San Jose: A Lot More than Tech!
San Jose, California, Offers More Than Meets the Eye
By Sierra Sumner
San Jose, often jokingly referred to as Man Jose due to Silicon Valley, is a unique place with a growing urbanization. It is thought to be California’s oldest settlement, since it was founded in 1777 as a farming community.
Most of its stereotypes involve its tech-centric Silicon Valley, where companies such as Apple, Facebook and Tesla reside. In fact, roughly 35% of venture capital funds that are invested into American companies end up in San Jose. Boasting a presence of close to 7,000 tech companies, San Jose is the most concentrated tech center in the entire world.
But there is more to the city than its most famous attractions of the tech companies and the heat. Here are some unique attractions of the city and its booming scene.
A Local Perspective
Gary Singh is a born and raised San Jose local who offered his two cents about the city. “It’s a secret place. Everything here that’s interesting is beneath the surface. Everything is off the beaten path. You have to go look for stuff to do. You have to be a curious person, an explorer of that which is ignored, not a tourist or a business traveler.”
His favorite places to take family and friends to showcase the authentic San Jose: “It depends on a zillion different parameters or moods, but some cool places are: Anno Domini Gallery, Cafe Stritch Jazz Club, and Japantown restaurants: Tee Nee Thai, Roy’s Station Coffee Shop, and Good Karma Artisan Ale and Vegan Cafe.”
Singh also recommends the First Fridays art walk on the first Friday of every month to truly experience San Joe. Singh explains that the art walk has a “wide variety of the creative subcultures of San Jose.”
This art walk is a self-guided, nighttime tour through art galleries, museums, and independent, locally-owned businesses; it’s free and open to the public. One of the newer exhibits include the gallery mentioned above, the Anno Domini Gallery.
Monopoly in the park
Only in San Jose can you find a giant life-sized monopoly board. It is the largest permanent Monopoly game in the world and it covers 30 square feet in the park. The board is located in Guadalupe River Park in San Jose.
The best part – it can be played via an online reservation. The players are given giant dice and different shaped hats for the game.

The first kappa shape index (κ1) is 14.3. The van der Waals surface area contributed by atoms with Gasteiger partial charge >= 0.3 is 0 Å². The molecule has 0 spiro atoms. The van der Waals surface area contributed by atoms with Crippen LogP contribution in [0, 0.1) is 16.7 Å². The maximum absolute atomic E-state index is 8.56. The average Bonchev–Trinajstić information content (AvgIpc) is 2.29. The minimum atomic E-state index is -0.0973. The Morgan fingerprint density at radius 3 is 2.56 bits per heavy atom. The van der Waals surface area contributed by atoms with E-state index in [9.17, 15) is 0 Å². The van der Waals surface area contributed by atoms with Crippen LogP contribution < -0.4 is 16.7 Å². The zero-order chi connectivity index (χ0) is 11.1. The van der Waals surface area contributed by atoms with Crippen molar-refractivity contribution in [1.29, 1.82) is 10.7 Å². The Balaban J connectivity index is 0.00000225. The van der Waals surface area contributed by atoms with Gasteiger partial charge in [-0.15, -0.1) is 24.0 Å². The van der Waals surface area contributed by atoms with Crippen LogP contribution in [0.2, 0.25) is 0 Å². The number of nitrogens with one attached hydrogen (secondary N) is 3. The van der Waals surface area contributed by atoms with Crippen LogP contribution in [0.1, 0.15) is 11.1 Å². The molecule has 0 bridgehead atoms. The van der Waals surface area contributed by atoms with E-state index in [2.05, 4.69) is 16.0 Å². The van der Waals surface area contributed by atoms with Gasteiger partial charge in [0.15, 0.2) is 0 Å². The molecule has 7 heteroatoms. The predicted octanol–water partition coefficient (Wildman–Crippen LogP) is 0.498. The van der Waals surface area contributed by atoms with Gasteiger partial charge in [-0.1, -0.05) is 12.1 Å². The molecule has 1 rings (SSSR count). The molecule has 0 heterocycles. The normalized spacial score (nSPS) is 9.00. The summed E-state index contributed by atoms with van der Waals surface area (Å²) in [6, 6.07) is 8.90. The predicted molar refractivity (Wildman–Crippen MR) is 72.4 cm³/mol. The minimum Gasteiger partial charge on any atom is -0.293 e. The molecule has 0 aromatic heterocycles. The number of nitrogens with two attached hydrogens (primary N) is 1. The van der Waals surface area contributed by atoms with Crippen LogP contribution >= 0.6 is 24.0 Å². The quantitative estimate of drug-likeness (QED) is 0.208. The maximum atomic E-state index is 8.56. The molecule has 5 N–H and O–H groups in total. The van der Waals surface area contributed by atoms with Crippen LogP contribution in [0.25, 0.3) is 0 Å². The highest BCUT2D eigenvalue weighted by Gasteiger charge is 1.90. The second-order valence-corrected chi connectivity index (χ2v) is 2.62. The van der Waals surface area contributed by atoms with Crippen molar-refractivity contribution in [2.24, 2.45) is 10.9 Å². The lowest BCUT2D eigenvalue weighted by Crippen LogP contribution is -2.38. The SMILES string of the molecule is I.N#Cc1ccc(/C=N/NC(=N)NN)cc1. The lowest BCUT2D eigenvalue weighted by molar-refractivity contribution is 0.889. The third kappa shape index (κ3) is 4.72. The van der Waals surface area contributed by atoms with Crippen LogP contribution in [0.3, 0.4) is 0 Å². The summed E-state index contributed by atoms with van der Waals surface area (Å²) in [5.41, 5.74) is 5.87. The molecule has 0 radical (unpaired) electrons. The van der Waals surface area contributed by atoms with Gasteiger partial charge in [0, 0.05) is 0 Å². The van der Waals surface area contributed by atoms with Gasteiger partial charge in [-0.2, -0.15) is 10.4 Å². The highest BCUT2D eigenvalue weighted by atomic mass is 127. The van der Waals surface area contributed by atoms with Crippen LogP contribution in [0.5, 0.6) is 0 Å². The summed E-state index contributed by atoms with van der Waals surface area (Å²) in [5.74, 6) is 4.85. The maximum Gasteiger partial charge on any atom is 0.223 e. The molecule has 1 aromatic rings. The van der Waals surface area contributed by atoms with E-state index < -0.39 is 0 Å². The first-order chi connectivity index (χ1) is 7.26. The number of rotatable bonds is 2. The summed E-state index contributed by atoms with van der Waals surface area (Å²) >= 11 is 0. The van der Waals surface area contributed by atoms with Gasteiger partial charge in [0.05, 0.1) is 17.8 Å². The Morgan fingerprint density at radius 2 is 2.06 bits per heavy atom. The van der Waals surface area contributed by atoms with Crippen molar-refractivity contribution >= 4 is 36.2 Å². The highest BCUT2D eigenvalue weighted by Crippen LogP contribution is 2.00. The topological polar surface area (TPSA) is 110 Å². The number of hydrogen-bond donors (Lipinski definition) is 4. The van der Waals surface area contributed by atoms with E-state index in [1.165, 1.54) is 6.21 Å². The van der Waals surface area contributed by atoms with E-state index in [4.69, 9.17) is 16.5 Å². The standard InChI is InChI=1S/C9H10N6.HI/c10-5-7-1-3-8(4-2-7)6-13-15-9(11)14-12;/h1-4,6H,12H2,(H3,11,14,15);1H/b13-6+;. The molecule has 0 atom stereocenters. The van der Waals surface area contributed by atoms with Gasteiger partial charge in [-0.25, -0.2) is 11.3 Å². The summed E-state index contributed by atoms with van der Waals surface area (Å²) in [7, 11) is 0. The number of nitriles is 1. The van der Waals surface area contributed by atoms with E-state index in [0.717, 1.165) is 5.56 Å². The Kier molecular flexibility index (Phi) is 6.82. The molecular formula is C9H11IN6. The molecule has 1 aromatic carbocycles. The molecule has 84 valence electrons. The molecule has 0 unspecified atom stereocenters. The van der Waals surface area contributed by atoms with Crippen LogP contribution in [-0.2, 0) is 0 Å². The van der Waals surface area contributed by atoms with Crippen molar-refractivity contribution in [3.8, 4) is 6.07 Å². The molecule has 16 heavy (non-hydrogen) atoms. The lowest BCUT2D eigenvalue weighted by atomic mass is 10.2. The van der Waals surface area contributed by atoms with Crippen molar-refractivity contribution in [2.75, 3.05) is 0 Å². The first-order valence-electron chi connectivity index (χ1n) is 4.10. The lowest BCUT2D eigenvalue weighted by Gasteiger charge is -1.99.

This area is a large outdoor shopping center with clubs, movies, and other events, as well as dining, housing, offices, and a “happening” social scene. Living at Santana row has a “small town feel inside the big city,” since it offers a vibrant neighborhood and a strong sense of community.
It has a giant chess game that is a piece of interactive art for the public. The huge pieces can be used to play a life-sized game with all the same strategies, but a new element of physically moving your pieces across the board.
The Winchester Mystery House
The Winchester Mystery House was built in the late 1800s by Sarah Winchester, who demanded its construction for 38 years. The house has 160 rooms with secret passages and stairs that lead to nowhere.
The reason why the was built this way is still contested. Some argue Sarah Winchester was informed by a psychic that she would die when her house was finished, so the workers created unnecessary work on the house.
A more widely-accepted reason is that Ms. Winchester had arthritis and asked the workers to stop building to multiple stories, since she couldn’t go up the stairs.
A Mansion Tour, Garden Tour and “Behind the Scenes” tour are all available. Flashlight tours are also available on special dates.
Rosicrucian Park and Egyptian Museums
The park was founded in 1927 and it includes the Rosicrucian Egyptian Museum, the 5th Planetarium built in the US, the Rosicrucian Peace Garden, Rosicrucian Research Library, Grand Temple, Administration Building, and Fountain Plaza and Garden.
Rosicrucian Park is an elaborately-designed park that is the headquarters of the Rosircrucian Order. The organization’s aim is to “study the elusive mysteries of the universe.” But don’t let this deter you from seeing all this park has to offer; it has elaborate gardens and architectural designs representing Classical to ancient Egyptian styles. You will walk away with a new understanding of ancient Egyptian style.
San Jose is located near the Santa Cruz Mountains and the Diablo Mountain Range, so it has a plethora of places for hiking and exploring:
There’s Almaden Lake Park, with a sand beach and swimming area. The area is perfect for fishing, jogging on the 3.9 mile trail, renting paddle boats, or using the kid-friendly jungle gym.
Almaden Quicksilver – several trailheads lead to hikes into the hills, covered with native oaks, madrones etc.
Mission Peak – Part of the wonderful East Bay Regional Park system, from here there are fab views of the whole area.
Uvas Canyon – probably the best place to see waterfalls.
Castle Rock State Park – Just minutes away from the heart of Silicon Valley are miles and miles of wilderness trails.
34-Mile Hiking Trail